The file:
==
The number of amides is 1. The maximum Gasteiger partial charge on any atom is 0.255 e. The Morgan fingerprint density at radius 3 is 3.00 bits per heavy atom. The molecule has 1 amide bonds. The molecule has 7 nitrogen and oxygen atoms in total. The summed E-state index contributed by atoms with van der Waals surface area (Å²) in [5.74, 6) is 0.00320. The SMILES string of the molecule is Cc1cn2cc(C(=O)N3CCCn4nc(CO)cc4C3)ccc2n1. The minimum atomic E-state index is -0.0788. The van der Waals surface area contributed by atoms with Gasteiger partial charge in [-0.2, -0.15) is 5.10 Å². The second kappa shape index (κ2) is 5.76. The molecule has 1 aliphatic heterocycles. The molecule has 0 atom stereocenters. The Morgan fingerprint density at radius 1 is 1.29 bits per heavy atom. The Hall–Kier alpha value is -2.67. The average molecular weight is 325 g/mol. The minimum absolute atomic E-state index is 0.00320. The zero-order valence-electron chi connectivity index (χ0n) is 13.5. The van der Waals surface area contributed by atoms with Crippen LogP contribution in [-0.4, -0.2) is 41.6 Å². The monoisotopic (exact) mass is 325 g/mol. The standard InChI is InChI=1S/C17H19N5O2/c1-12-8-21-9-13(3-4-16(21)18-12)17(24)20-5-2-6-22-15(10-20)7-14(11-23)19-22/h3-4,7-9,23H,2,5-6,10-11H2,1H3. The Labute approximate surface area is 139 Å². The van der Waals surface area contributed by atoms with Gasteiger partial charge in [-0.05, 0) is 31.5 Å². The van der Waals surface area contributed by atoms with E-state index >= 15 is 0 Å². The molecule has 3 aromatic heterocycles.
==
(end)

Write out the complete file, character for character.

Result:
The number of amides is 1. The maximum Gasteiger partial charge on any atom is 0.255 e. The Morgan fingerprint density at radius 3 is 3.00 bits per heavy atom. The molecule has 1 amide bonds. The molecule has 7 nitrogen and oxygen atoms in total. The summed E-state index contributed by atoms with van der Waals surface area (Å²) in [5.74, 6) is 0.00320. The SMILES string of the molecule is Cc1cn2cc(C(=O)N3CCCn4nc(CO)cc4C3)ccc2n1. The minimum atomic E-state index is -0.0788. The van der Waals surface area contributed by atoms with Gasteiger partial charge in [-0.2, -0.15) is 5.10 Å². The second kappa shape index (κ2) is 5.76. The molecule has 1 aliphatic heterocycles. The molecule has 0 atom stereocenters. The Morgan fingerprint density at radius 1 is 1.29 bits per heavy atom. The Hall–Kier alpha value is -2.67. The average molecular weight is 325 g/mol. The minimum absolute atomic E-state index is 0.00320. The zero-order valence-electron chi connectivity index (χ0n) is 13.5. The van der Waals surface area contributed by atoms with Crippen LogP contribution in [-0.4, -0.2) is 41.6 Å². The monoisotopic (exact) mass is 325 g/mol. The standard InChI is InChI=1S/C17H19N5O2/c1-12-8-21-9-13(3-4-16(21)18-12)17(24)20-5-2-6-22-15(10-20)7-14(11-23)19-22/h3-4,7-9,23H,2,5-6,10-11H2,1H3. The Labute approximate surface area is 139 Å². The van der Waals surface area contributed by atoms with Gasteiger partial charge in [-0.05, 0) is 31.5 Å². The van der Waals surface area contributed by atoms with E-state index >= 15 is 0 Å². The molecule has 3 aromatic heterocycles.